Originally published Jan 27, 2012 9:00:00 AM, updated July 28 2017 Topics: Marketing Reporting Here’s a challenge for all you marketers who are on top of your game: How do you make sure your marketing team is taken seriously within your own company? One important step you should take is publishing a thorough, thoughtful, quantitative monthly report on your marketing team’s impact.For as long as there’s been marketing, marketers have struggled to show their impact. But today, there’s no need to struggle. Today, it’s simple to collect the data you need to show how your marketing investments are generating revenue for your business. You just have to pull together the right reports.At HubSpot, our marketing team creates a deck of over 200 slides each month to cover every last marketing detail. That’s extreme, and it might not be necessary for all companies. But what is important for all marketers is a core set of slides that reports on inbound marketing results. (Note the word “results.” We’re not showing what we did . We’re showing what we achieved .)So here are some of the core slides we use to report on our results. What do you think we’re missing? I’d love to hear about it in the comments! 1. Visits by Source This is your measure of the top of your funnel. It tells you, month-over-month, how many people are coming to your site, and how they got there. You can look at this slide quickly to see which marketing channels are driving your changes in overall traffic. (HubSpot customers can find this report in Sources .) 2. Leads by Source This is your measure of your middle-of-the-funnel (MOFU) activity. This slide answers the questions, “How many leads did we generate, and which channels did they come from?” You can use this report to track month-over-month changes in lead volume and to figure out ways to improve the results. For example, if you’re generating a lot of traffic to your blog articles , but you aren’t converting any leads there, you should experiment with different ways to improve blog page conversions. Maybe you need better calls-to-action (CTAs). Or maybe you need better blog offers. Whatever the root of the problem, this report can help identify its location and help you understand where to dive into the details and diagnose. (HubSpot customers can get this report in Sources .) 3. Funnel Summary This is an overall view of your marketing funnel that shows you the five most important metrics —visits over time, leads over time, customers over time, visit-to-customer conversion over time, and lead-to-customer conversion over time. This data gives you a great overall sense of your marketing team’s performance. (HubSpot customers can get this data from Sources .) 4. Paid vs. Organic Leads This view helps you show how much of your lead flow is coming from paid campaigns and how much is coming from organic inbound marketing. If you’re trying to build an inbound marketing machine and keep your paid spend down, this slide can help you track your progress. (HubSpot customers can get this data from Sources by exporting and aggregating all their organic campaigns, then comparing that to their paid campaigns.) 5. Top Blog Posts by Page View This slide helps you keep track of the content that’s engaging your community. This knowledge should help you refine your blog articles to generate even more traffic, and to refine your overall marketing strategy to better reach your target personas. ( HubSpot customers can find this data in their monthly report or Blog Analytics .) 6. Top Landing Pages by Leads This slide shows you which offers and landing pages are generating the most leads. You should know this information and constantly be testing new offers and landing pages in order to create new leaders generating even more leads. (HubSpot customers can see this in their Landing Page Dashboard .) 7. Lead Speed to Your Event This is a way to measure lead quality. In other words, how good are the leads that you’re sending to your sales team? If there isn’t much time before your leads convert into an event, the marketing team is doing a good job. If your leads take a while to convert, you need to do a better job nurturing your leads . (HubSpot customers can get this data from a CRM like Salesforce.com when it’s integrated with HubSpot.) Bonus for HubSpot customers! Most of these slides are already being created for you. Keep an eye out for a personalized monthly report that gets sent to you at the beginning of each month. The report contains a link to download a PowerPoint version of your own monthly report. Make sure you’re using it! What other marketing data do you report on for the rest of your company? Image Credit: SqueakyMarmot Don’t forget to share this post! AddThis Sharing ButtonsShare to TwitterTwitterShare to FacebookFacebookShare to Email AppEmail AppShare to LinkedInLinkedInShare to MessengerMessengerShare to SlackSlack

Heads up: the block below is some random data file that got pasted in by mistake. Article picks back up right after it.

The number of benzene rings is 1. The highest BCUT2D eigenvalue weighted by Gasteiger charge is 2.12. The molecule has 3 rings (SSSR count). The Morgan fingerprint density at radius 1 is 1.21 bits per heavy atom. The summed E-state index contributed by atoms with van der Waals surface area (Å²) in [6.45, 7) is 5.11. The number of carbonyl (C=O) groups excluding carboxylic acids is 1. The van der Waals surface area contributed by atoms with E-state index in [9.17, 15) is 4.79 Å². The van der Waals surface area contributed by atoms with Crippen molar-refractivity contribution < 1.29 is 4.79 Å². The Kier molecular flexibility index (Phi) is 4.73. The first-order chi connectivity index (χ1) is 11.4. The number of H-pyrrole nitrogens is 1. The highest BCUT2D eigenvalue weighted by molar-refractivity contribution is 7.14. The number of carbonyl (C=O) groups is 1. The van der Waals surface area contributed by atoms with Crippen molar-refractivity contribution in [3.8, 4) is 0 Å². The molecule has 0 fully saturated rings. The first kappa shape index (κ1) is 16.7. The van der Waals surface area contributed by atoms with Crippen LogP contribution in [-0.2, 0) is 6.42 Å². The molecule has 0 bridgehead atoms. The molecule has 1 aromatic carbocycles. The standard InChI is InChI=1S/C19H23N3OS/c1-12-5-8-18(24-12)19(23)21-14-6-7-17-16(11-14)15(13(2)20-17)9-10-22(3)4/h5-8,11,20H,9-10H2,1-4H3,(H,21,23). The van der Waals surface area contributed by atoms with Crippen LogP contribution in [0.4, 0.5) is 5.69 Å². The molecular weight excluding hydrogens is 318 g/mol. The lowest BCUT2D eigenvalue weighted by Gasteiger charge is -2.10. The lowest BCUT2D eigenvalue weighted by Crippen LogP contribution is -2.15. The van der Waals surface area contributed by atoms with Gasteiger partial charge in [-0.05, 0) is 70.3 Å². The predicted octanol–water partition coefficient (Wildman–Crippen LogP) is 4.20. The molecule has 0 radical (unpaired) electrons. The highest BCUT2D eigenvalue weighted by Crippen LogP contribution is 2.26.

Originally published Sep 6, 2012 4:30:00 PM, updated October 20 2016 Once you select the interests you want to target, you can carry on with the rest of the campaign as you normally would, including tweet selection and budget. Don’t forget to share this post! AddThis Sharing ButtonsShare to TwitterTwitterShare to FacebookFacebookShare to Email AppEmail AppShare to LinkedInLinkedInShare to MessengerMessengerShare to SlackSlack Keep in mind you can also target people, not just companies. Thought leaders who are very influential in your space — like bloggers, authors, and social media personalities — are likely to have followers that are similar to your target audience!Do you plan on using Twitter’s latest promoted tweet update?Image credit: lucianvenutian Topics: Pretty easy, huh? Now, let’s learn how to target your promoted tweets by specific usernames.Target Twitter Users by UsernameLet’s start by clearing up one misconception about targeting promoted tweets by username: When targeting specific usernames, you’re not making your promoted tweets visible to people who follow that specific username. Instead, Twitter determines other usernames that are similar to the username you selected, and promotes your tweets to those people.Why is this the case? Well, let’s say you want to target people who like cooking shows, so you enter in the username @homecookingchannel. You want your reach to be as large as possible … but only as far as it includes people who are actually interested in cooking. Therefore, Twitter isn’t just going to promote your tweets to everyone who follows @homecookingchannel. They’re going to promote your tweets to everyone who follows @homecookingchannel that actually cares about cooking (not, you know, the account holder’s dad who just followed because he was told to). From there, Twitter will look at other users who may not follow @homecookingchannel, but exhibit the same care for cooking based on the content they share, and promote your tweets to those usernames, too.You may be wondering how Twitter finds the people to target your promoted tweets to. Well, because this targeting method is for timelines and not specific search terms, it’s a little unclear how a person on Twitter’s interests are determined. But we do know that Twitter’s algorithm uses the topics discussed on Twitter, keywords uses, and followers of each person to determine if they are a good fit for your timeline campaign. So if someone’s tweeting about their favorite quinoa recipes, Twitter knows they’re probably a good fit for @homecookingchannel promoted tweets.Let’s go through one more example to clarify this. Let’s say you’re interested in promoting your tweets to marketers. With this new feature, you could target your campaign at people who are similar to the followers of the username @HubSpot. Why? Because HubSpot is known as a thought leader in the marketing industry, so a large amount of our followers are likely to be marketers. Additionally, people who are similar to our followers are also likely to be marketers, and Twitter can tell based on whether they’re actually talking about marketing on Twitter. Here, you can look through general interests, and drill down into more detail to the right. Twitter Updates Last week, Twitter launched a new update to their promoted tweets that should get marketers pretty pumped. Now, you can target your promoted tweets to users based on their interests. Pretty groovy, eh?Before this launch, people were able to promote tweets in timelines, search results and profiles. Targeting a specific search term, however, was the only way an advertiser could control who saw their tweets. That left the rest of their promoted tweets to be targeted to “followers,” “people like my followers,” or everyone. No more! Now Twitter advertisers can show promoted posts to the people they are actually interested in targeting.There are two ways this new update can be used: You can target by interests, or you can target specific @usernames. Here’s how to do both.Target Twitter Users by InterestBefore we get into logistics, ask yourself … do you know what your target audience’s interests are? If not, you might need to do a little brushing up of your buyer personas.Great, glad that’s taken care of. So, you want to target Twitters users with promoted tweets based on their interests? Makes sense — greater relevancy should increase the effectiveness of your promoted tweets! Twitter determines interests based on what the user is talking about, following, and the keywords used. To utilize this feature, you must first click on “Browse Interests.”